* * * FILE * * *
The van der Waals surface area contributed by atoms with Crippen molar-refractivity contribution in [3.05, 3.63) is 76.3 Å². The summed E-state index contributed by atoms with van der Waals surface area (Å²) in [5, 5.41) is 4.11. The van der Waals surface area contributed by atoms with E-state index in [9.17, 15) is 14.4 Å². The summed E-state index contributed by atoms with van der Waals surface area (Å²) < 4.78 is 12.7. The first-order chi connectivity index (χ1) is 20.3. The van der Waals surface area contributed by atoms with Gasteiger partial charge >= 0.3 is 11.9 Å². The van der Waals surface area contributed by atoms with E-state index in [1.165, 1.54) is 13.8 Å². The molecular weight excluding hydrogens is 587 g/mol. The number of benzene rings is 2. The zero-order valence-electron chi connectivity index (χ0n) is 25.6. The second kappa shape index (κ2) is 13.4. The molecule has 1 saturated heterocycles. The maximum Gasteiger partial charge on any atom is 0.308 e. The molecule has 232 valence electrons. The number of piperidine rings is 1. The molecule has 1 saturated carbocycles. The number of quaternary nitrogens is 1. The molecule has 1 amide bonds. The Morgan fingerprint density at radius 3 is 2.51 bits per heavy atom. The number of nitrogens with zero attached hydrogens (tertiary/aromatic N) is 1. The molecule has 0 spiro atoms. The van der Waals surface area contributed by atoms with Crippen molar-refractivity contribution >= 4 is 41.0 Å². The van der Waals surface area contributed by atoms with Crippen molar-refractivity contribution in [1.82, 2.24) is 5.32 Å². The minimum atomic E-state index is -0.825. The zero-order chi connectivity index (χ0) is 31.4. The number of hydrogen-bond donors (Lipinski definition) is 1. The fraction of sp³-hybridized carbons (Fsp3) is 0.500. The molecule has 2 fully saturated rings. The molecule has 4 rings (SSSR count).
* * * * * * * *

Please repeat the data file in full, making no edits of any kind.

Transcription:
The van der Waals surface area contributed by atoms with Crippen molar-refractivity contribution in [3.05, 3.63) is 76.3 Å². The summed E-state index contributed by atoms with van der Waals surface area (Å²) in [5, 5.41) is 4.11. The van der Waals surface area contributed by atoms with E-state index in [9.17, 15) is 14.4 Å². The summed E-state index contributed by atoms with van der Waals surface area (Å²) < 4.78 is 12.7. The first-order chi connectivity index (χ1) is 20.3. The van der Waals surface area contributed by atoms with Gasteiger partial charge >= 0.3 is 11.9 Å². The van der Waals surface area contributed by atoms with E-state index in [1.165, 1.54) is 13.8 Å². The molecular weight excluding hydrogens is 587 g/mol. The number of benzene rings is 2. The zero-order valence-electron chi connectivity index (χ0n) is 25.6. The second kappa shape index (κ2) is 13.4. The molecule has 1 saturated heterocycles. The maximum Gasteiger partial charge on any atom is 0.308 e. The molecule has 232 valence electrons. The number of piperidine rings is 1. The molecule has 1 saturated carbocycles. The number of quaternary nitrogens is 1. The molecule has 1 amide bonds. The Morgan fingerprint density at radius 3 is 2.51 bits per heavy atom. The number of nitrogens with zero attached hydrogens (tertiary/aromatic N) is 1. The molecule has 0 spiro atoms. The van der Waals surface area contributed by atoms with Crippen molar-refractivity contribution >= 4 is 41.0 Å². The van der Waals surface area contributed by atoms with Crippen molar-refractivity contribution in [1.82, 2.24) is 5.32 Å². The minimum atomic E-state index is -0.825. The zero-order chi connectivity index (χ0) is 31.4. The number of hydrogen-bond donors (Lipinski definition) is 1. The fraction of sp³-hybridized carbons (Fsp3) is 0.500. The molecule has 2 fully saturated rings. The molecule has 4 rings (SSSR count).